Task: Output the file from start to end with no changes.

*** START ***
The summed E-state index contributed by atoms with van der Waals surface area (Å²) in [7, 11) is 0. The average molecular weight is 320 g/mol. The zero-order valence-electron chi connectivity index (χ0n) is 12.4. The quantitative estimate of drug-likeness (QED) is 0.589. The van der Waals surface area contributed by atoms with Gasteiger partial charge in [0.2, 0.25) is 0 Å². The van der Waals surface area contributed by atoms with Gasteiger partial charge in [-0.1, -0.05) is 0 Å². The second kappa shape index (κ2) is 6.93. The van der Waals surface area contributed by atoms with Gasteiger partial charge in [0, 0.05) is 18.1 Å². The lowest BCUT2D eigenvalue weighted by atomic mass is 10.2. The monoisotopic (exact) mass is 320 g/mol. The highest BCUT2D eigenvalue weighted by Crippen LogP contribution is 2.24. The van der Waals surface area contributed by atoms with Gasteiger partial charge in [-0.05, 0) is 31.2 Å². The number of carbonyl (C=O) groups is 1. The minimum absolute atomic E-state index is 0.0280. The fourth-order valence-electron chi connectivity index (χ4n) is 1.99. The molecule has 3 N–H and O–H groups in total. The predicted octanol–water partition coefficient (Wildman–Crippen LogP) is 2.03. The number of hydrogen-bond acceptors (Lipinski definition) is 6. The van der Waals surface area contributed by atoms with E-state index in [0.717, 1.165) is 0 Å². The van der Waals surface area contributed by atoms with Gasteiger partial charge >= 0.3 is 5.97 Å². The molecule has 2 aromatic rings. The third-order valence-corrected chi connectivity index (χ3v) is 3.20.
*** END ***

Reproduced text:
The summed E-state index contributed by atoms with van der Waals surface area (Å²) in [7, 11) is 0. The average molecular weight is 320 g/mol. The zero-order valence-electron chi connectivity index (χ0n) is 12.4. The quantitative estimate of drug-likeness (QED) is 0.589. The van der Waals surface area contributed by atoms with Gasteiger partial charge in [0.2, 0.25) is 0 Å². The van der Waals surface area contributed by atoms with Gasteiger partial charge in [-0.1, -0.05) is 0 Å². The second kappa shape index (κ2) is 6.93. The van der Waals surface area contributed by atoms with Gasteiger partial charge in [0, 0.05) is 18.1 Å². The lowest BCUT2D eigenvalue weighted by atomic mass is 10.2. The monoisotopic (exact) mass is 320 g/mol. The highest BCUT2D eigenvalue weighted by Crippen LogP contribution is 2.24. The van der Waals surface area contributed by atoms with Gasteiger partial charge in [-0.05, 0) is 31.2 Å². The number of carbonyl (C=O) groups is 1. The minimum absolute atomic E-state index is 0.0280. The fourth-order valence-electron chi connectivity index (χ4n) is 1.99. The molecule has 3 N–H and O–H groups in total. The predicted octanol–water partition coefficient (Wildman–Crippen LogP) is 2.03. The number of hydrogen-bond acceptors (Lipinski definition) is 6. The van der Waals surface area contributed by atoms with E-state index in [0.717, 1.165) is 0 Å². The van der Waals surface area contributed by atoms with Gasteiger partial charge >= 0.3 is 5.97 Å². The molecule has 2 aromatic rings. The third-order valence-corrected chi connectivity index (χ3v) is 3.20.